Firms are often left to devise their own methodology for managing Revit BIM content. If left unchecked this can lead to versioning problems, data loss and confusion. A new solution to BIM content management harnesses the cloud.

Unifi can collate all the Revit families that your team has created. Through a central resource, libraries can be controlled and shared

Unifi from Inview labs, is a new service that provides a content management system (CMS) for native Revit data, storing it all on the cloud in a common environment for easy access, search and distribution among project teams. It even hooks up to other web-based BIM content providers.

Once an account has been created, an administrator-level account can upload and manage a company’s entire BIM library or libraries. Approved users and defined user groups can upload or request library components, where the administrator can approve, reject or deliver content.

To upload Revit Family File RFA content simply drag and drop files or folders into the dialogue box. Unifi automatically checks if the files are already in the system and will even check versions and provide alerts. Notes can be added against files that have been batch loaded and metadata added to enhance searches downstream.

The administrator can organise libraries using ‘smart folders’, for example by client, by project, by discipline or by type. Content can belong to more than one library.

One of the key benefits of the system is that uploaded content needs to be approved by administrators before it goes live. While anyone on a project can upload data, the files are initially quarantined. Admin gets alerted and approval is required before it is globally available.

Revisioning and History is built into the Unifi platform. Each revision is stored in the Unifi cloud and acts as a backup solution should an older revision of a file need to be restored. Admins can easily roll back to previous revisions at any time.

Unifi users can be defined and added through the batch load of a simple Excel spreadsheet. Each user will get an email with the download link and a temporary password. Users are added to groups and these could be by office, discipline, etc. Groups can be provided access to certain libraries and managed as a batch.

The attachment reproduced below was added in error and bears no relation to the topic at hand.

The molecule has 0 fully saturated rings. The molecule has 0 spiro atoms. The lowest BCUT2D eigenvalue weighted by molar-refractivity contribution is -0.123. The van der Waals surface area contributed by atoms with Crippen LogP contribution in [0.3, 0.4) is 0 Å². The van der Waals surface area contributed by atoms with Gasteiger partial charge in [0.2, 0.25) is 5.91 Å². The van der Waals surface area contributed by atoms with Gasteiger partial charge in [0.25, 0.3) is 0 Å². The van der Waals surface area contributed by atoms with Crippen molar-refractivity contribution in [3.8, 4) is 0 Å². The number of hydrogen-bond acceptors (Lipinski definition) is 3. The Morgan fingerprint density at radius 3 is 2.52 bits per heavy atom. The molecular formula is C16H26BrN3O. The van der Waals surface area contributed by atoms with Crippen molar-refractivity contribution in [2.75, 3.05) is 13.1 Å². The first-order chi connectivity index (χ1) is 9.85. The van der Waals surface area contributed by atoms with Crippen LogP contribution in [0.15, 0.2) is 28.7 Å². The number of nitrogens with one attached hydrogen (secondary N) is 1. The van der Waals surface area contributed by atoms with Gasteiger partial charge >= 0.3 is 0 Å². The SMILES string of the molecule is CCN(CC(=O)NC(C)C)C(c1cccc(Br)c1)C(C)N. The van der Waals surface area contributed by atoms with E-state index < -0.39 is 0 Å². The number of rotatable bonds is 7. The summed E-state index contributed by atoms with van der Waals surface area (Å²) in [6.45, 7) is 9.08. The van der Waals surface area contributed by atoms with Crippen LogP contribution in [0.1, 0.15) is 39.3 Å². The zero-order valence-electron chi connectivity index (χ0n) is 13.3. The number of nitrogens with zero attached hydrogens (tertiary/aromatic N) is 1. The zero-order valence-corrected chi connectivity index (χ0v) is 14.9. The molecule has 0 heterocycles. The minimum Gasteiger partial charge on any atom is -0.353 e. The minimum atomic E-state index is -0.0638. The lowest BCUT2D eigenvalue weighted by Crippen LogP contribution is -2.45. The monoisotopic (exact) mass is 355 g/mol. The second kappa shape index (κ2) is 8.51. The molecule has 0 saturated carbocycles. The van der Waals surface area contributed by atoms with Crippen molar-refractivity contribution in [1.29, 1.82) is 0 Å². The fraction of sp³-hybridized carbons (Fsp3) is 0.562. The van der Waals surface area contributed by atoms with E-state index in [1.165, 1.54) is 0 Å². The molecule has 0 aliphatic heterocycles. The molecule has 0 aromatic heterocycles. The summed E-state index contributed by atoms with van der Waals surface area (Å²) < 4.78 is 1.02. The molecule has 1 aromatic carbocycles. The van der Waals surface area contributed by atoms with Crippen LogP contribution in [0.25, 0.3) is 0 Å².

Unifi can handle components that were designed for different versions of Revit, so the correct libraries can be accessed on projects that run on previous releases


Unifi has a simple interface but is actually very powerful when it comes to providing search for uploaded family content or manufacturer’s content on Autodesk Seek or Trimble 3D Warehouse (although the relevancy of European content on these is more miss than hit). Search on type, product model, or manufacturer; it is like using Google search but for Revit content and Unifi claims that the service has advanced understanding of industry acronyms and terms, as well as deep analysis of parameter metadata, and keyword associations.

Content request

Unifi features a built in content request form (CRF), which allows project members to request the availability of specific content in the system and alerts the system Admins. If there are in-house product specialists, new libraries can be created or sourced externally by the Administrator.

CRFs can require project number, project name, property and due date, which version of Revit is being used, any and standards it need to comply with and the library it needs to be in. There is even space for a description of the content. PDFs or DWGs can be added to the request. Once the completed files are uploaded and the request is marked complete, the designer is alerted.

Business model

Unifi is a subscription service contracted month to month or annually. It works on a concurrent license system, so with 50 licenses, 50 users can be logged-in at any one given time. Administrators can access stats on usage and monitor the required number of licenses.

Unifi states that the client owns all the content uploaded to the service and so, should the service be cancelled, it will provide you with a link to download your entire library. In fact the firm encourages customers to take regular download and backups, as part of the service.

Unifi currently offers four fee structures: Tier I is 1-75 licenses at $19 per user, Tier II 76-150 licenses at $15 per user, Tier III 151-225 licenses at $12 per user and enterprise for 226+ users at $10 per user. Being a US-based company support is available from 8am–5pm PST and all the data is stored in a data centre in Las Vegas and in Hong Kong for Asian users.


Unifi is a slick Revit CMS service. It could not be more simple, providing safeguards for back-up, version control, history control, search and organise. The larger the Revit family library and design team, the better value for money.

Hooking up to the external manufacturer’s sites Unifi has listed is very limited from a European perspective and connecting to Autodesk Seek, quality-wise, may be more trouble than it is worth. However, for an internal-only solution, Unifi has a lot to offer and well worth its 14-day free trial.

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